There are about 12 hours of daylight. It goes from afternoon to dark-of-the-night in less than an hour. It seems there is no dusk.

3. Flora
The landscape is so lush, it looks anything can thrive here. Plants flower whenever and together: flowering trees, poinsettia, lilies....

Parque Caldas - Popayan, Colombia (Alt. 5700 ft)

Garden - St Agustin, Colombia (Alt. 5465 ft)

Off the beaten path in Mocoa

In order to continue to Ecuador, instead of backtracking from San Agustin to Popayan, we came to Mocoa. While at 2000 feet above sea level Mocoa isn't exactly an inferno, it certainly is sweat box. On the edge of Amazon basin, Mocoa's annual rainfall is more than four meters. Rather than our usual manic suicidal walks, we had a couple short walks in the tropical rain forest along a couple of gazillion tributaries of the Amazon. I was really happy to see a proper bridge until John mentioned that it has no railings :(

Rio Rumiyaco

Rio Rumiyaco

Rio Rumiyaco

Sun-Ling relaxing by the Rio Rumiyaco

Sun-Ling walking along the Rio Rumiyaco trail.

The proper suspension bridge over the Rio Mocoa.

Waterfall on the Canalendre.


Our first archaeological site of the trip

From Popayan it is only five-and-half-hour bus ride to San Agustin, but we bumped around for four hours of it on 80 kms of unpaved road going through the mountains, our hardest four hours of bus ride so far.

This morning we headed to Parque Arqueológico de San Agustin first thing in the morning. San Agustin is a UNESCO site for giant pre-Columbian stone statues and rock carvings that have been uncovered all over the countryside. The park consists both in-situ and relocated statues. Being UNESCO and ranked among the top archaeological sites in South America, San Agustin lives up to my expectations.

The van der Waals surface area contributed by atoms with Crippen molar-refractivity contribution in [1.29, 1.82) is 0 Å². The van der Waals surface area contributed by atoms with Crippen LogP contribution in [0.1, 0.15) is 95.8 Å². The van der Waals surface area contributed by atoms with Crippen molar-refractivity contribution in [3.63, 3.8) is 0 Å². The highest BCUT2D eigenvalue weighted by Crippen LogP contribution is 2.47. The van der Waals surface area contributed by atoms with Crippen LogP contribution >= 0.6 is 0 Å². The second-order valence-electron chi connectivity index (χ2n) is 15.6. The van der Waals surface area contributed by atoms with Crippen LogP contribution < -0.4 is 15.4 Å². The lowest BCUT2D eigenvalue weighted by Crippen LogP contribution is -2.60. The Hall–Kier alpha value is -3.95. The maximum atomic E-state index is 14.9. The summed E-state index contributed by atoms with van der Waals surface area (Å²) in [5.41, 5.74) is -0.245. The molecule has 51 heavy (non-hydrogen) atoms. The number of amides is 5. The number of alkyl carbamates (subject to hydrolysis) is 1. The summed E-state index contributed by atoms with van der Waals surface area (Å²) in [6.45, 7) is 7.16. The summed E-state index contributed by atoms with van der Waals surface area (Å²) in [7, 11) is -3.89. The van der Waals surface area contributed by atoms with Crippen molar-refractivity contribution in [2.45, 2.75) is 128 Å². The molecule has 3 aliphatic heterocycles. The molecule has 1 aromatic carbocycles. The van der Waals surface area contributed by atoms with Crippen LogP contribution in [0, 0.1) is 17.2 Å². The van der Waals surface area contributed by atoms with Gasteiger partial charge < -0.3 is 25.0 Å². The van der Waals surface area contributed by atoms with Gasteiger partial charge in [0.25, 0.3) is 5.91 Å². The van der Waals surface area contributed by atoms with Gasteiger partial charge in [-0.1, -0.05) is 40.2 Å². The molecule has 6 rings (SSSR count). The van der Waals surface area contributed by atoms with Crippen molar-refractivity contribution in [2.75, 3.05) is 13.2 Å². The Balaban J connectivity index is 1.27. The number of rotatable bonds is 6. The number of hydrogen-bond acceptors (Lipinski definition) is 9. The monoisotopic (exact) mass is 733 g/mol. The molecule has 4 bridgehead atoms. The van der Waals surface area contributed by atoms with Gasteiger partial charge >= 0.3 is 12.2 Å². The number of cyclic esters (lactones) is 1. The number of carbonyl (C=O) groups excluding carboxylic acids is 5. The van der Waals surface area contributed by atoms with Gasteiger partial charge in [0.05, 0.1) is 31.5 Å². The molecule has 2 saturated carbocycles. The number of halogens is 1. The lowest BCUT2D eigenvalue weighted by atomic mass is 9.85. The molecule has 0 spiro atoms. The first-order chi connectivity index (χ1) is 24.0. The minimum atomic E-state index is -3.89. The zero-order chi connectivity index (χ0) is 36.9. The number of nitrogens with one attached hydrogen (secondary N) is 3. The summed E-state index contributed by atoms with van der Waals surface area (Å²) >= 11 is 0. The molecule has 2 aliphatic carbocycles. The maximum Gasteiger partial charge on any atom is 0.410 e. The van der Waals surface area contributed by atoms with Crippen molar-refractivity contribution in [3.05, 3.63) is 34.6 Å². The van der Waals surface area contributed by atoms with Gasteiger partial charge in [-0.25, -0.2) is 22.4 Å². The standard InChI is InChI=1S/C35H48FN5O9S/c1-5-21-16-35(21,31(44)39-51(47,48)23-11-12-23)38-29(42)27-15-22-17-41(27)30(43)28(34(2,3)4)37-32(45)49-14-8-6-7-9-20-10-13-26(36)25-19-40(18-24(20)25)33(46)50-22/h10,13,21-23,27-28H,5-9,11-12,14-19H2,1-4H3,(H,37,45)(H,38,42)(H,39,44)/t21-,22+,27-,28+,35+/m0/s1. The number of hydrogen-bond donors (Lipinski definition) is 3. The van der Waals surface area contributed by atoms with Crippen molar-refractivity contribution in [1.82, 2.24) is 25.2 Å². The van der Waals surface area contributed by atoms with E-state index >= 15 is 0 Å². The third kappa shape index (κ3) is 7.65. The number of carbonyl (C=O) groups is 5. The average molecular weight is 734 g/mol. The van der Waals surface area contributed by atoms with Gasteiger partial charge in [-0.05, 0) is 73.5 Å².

• The exhibits are unique and striking, the setting and grounds luxuriant.
  • The park is well designed and well maintained, built with green and local materials, bamboo over wood, stone over concrete.
  • Best of all, entrance costs only $5.5, less than a McD's combo meal in Bogota.





We spent the rest of a day and half in San Augustin wondering around countryside, checking out more statues and admiring the lush surrounding. While we went around on foot, most people were in vehicles and on horses.

La Chaquira.

View down to El Estrecho - the narrowest point on the Rio Magdalena.
St Agustin, Colombia

El Estrecho!!

El Purutal site.

El Purutal parking lot.

Thursday, October 14, 2010

Popayan is underwhelming

Popayan is a medium-sized colonial city. It is our least favorite so far. Traffic is bad. Buses, taxis, cars, and motorbikes produce much pollution for the narrow streets of the historic downtown. Otherwise it can be a very pleasant town.

The beautiful but crowded city center of Popayan.

Popayan is supposed to be a UNESCO City of Gastronomy. By coincidence or not, we found a new scheme to enjoy the vegetarian restaurants which only open for lunch with a set menu. The portions are on the small side for our family mule. So, we hit a restaurant right when they open at 11:30 to 12. Then we catch the tail end of lunch at another one around 2 to 2:30. In two days we efficiently sampled four vegetarian restaurants in Popayan.
  • Restaurante Vegetariano Carrera, 8 #7-19
  • Restaurante Vegetariano Delicias Naturales, Calle 6 #8-21
  • Restaurante Comida Sana, Calle 3 #6-70
  • El Muro, Carrera 8 #4-11

Lunch #1 of today's doubleheader - Restaurante Comida Sana

Lunch #2 of today's doubleheader - Restaurante Vegetariano Delicias Naturales


What the photos do not show is that with each meal, we also get a bowl of soup, a glass of juice, a small dessert, and sometimes a separate vegetable or fruit salad.

Wednesday, October 13, 2010

Our first market of the trip

Yet another day without internet. We have moved on to Silvia, a small town outside of Popayan, 25 kilometers off the Pan American highway, famous for its Tuesday market. We decided to stay in Silvia on Monday night. In fact it was even a little hard finding a suitable room, since so few travelers stay in town.

The local Guambianos still wear their traditional costumes, men and women, and a few of the little ones. I am particularly fascinated by people that maintain their traditional costumes, as one who has deviated from her natural and cultural heritage far and wide. Yet I am fully aware of the intricacies of visiting traditional people. How I wish I can turn into a bee, observing all I want yet leaving no trace....